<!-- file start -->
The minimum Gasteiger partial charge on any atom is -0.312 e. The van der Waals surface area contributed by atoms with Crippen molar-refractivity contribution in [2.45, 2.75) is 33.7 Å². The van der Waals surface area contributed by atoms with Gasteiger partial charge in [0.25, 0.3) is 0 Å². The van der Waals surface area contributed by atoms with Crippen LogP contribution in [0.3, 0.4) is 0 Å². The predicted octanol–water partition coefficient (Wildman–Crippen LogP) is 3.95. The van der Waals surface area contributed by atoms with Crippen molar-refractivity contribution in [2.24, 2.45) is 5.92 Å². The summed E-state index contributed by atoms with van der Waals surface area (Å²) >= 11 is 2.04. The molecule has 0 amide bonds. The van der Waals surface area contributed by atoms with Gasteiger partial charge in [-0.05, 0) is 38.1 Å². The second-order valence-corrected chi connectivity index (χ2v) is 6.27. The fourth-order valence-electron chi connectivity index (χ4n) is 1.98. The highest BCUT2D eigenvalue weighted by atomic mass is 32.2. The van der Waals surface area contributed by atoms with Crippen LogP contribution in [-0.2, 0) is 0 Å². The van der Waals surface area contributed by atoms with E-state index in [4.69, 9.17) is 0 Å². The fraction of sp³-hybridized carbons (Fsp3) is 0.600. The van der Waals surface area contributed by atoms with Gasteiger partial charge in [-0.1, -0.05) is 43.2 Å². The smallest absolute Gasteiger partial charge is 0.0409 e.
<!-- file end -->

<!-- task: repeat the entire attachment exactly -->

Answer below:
The minimum Gasteiger partial charge on any atom is -0.312 e. The van der Waals surface area contributed by atoms with Crippen molar-refractivity contribution in [2.45, 2.75) is 33.7 Å². The van der Waals surface area contributed by atoms with Gasteiger partial charge in [0.25, 0.3) is 0 Å². The van der Waals surface area contributed by atoms with Crippen LogP contribution in [0.3, 0.4) is 0 Å². The predicted octanol–water partition coefficient (Wildman–Crippen LogP) is 3.95. The van der Waals surface area contributed by atoms with Crippen molar-refractivity contribution in [2.24, 2.45) is 5.92 Å². The summed E-state index contributed by atoms with van der Waals surface area (Å²) >= 11 is 2.04. The molecule has 0 amide bonds. The van der Waals surface area contributed by atoms with Gasteiger partial charge in [-0.05, 0) is 38.1 Å². The second-order valence-corrected chi connectivity index (χ2v) is 6.27. The fourth-order valence-electron chi connectivity index (χ4n) is 1.98. The highest BCUT2D eigenvalue weighted by atomic mass is 32.2. The van der Waals surface area contributed by atoms with Crippen LogP contribution in [-0.2, 0) is 0 Å². The van der Waals surface area contributed by atoms with E-state index in [4.69, 9.17) is 0 Å². The fraction of sp³-hybridized carbons (Fsp3) is 0.600. The van der Waals surface area contributed by atoms with Gasteiger partial charge in [-0.1, -0.05) is 43.2 Å². The smallest absolute Gasteiger partial charge is 0.0409 e.